Author(s): Bell SJ, Morgan AG, Marshman Z, Rodd HD
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Abstract AIM: To assess child and parent acceptance of preformed metal crowns (PMCs). STUDY DESIGN: This was a service evaluation using a child- and parent-centred self-report questionnaire in a convenience sample of hospital patients. METHODS: Questionnaires were developed with serviceusers and issued to 98 children who had received a PMC on a primary molar within the paediatric dentistry clinic, Sheffield Dental Hospital, UK. Children used a pictorial Likert scale to rate their treatment experience and views on PMCs. Parents were also asked to complete a 5-item questionnaire, to explore their attitudes towards the PMC and how they felt their child had coped with treatment. Both children and parents were invited to comment in a free-text box on any other issues relating to PMCs. Clinical data were extrapolated from the child's dental records as follows: child's age and gender; status of clinician who had placed the PMC (staff or student), and technique for PMC placement (Hall technique or conventional). RESULTS: 62 questionnaires were completed (63\% response rate). The mean age of the child participants was 6.6 years (SD±1.51; range=3.8-10.3), and 65\% (n=40) were male. Most children found the clinical procedure acceptable with 54.8\% (n=34) reporting it was 'really easy', with no significant differences according to placement technique, or the experience level of the operator (P<0.05, chi-squared test). Only 4.8\% (n=3) of parents expressed strong objections to the appearance. Both children and parents felt the clinical rationale had been fully explained to them (88.7\%, n=55 and 100\%, n=62 respectively). Themes commonly identified from the children's accounts related to specialness, function and recollections of the treatment, with the perception that PMCs were valued for being different. CONCLUSIONS: This study revealed that PMCs were mainly viewed favourably by children and their parents. Clinicians who have been reluctant to use this restorative approach may be encouraged by these findings. However, communication and clinical expertise are paramount in ensuring children and parents have positive treatment experiences and attitudes towards PMCs.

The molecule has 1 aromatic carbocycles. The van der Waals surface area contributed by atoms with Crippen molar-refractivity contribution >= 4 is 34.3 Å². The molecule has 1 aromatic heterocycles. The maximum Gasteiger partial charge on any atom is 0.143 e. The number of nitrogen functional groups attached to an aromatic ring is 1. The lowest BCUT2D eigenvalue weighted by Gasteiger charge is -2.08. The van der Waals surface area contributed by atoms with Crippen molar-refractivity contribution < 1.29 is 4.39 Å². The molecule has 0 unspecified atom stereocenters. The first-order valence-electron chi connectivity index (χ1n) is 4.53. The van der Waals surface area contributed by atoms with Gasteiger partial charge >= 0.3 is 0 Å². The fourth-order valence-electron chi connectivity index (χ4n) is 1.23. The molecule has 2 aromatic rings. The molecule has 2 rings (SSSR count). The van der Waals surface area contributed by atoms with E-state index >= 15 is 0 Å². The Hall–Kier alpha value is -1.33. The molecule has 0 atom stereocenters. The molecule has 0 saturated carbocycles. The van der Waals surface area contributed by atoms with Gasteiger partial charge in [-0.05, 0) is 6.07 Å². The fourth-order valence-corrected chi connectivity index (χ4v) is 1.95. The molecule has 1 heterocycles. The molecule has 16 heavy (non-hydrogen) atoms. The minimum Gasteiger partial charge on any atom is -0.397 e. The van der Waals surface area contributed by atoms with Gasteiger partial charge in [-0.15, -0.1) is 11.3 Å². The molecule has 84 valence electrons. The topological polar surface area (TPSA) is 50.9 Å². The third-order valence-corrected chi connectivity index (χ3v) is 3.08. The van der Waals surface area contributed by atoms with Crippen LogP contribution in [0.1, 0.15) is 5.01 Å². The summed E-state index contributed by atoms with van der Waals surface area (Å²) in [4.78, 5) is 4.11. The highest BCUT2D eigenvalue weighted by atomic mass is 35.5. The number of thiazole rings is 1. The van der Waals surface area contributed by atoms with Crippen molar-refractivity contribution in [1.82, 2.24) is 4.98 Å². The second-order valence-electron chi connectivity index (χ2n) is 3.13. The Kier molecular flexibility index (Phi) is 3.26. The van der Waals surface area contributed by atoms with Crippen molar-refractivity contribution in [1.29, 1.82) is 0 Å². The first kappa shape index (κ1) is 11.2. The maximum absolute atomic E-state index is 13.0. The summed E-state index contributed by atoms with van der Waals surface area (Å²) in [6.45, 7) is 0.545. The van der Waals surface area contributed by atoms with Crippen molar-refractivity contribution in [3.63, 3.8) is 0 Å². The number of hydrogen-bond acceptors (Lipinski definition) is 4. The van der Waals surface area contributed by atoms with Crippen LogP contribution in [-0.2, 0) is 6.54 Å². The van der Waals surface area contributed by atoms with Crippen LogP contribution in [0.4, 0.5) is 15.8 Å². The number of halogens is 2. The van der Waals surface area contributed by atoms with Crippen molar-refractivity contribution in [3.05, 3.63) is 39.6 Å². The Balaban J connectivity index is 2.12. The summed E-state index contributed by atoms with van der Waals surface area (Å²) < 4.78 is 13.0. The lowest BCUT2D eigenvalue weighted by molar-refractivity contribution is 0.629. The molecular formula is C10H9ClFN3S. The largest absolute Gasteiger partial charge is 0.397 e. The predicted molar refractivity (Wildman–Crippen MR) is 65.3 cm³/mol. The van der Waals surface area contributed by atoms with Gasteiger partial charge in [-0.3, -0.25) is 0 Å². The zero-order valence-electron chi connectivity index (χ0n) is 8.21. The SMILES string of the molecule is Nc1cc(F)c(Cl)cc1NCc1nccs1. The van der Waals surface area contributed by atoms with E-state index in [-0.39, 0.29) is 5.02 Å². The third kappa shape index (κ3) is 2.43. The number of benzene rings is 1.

This article was published in Eur Arch Paediatr Dent
and referenced in Dentistry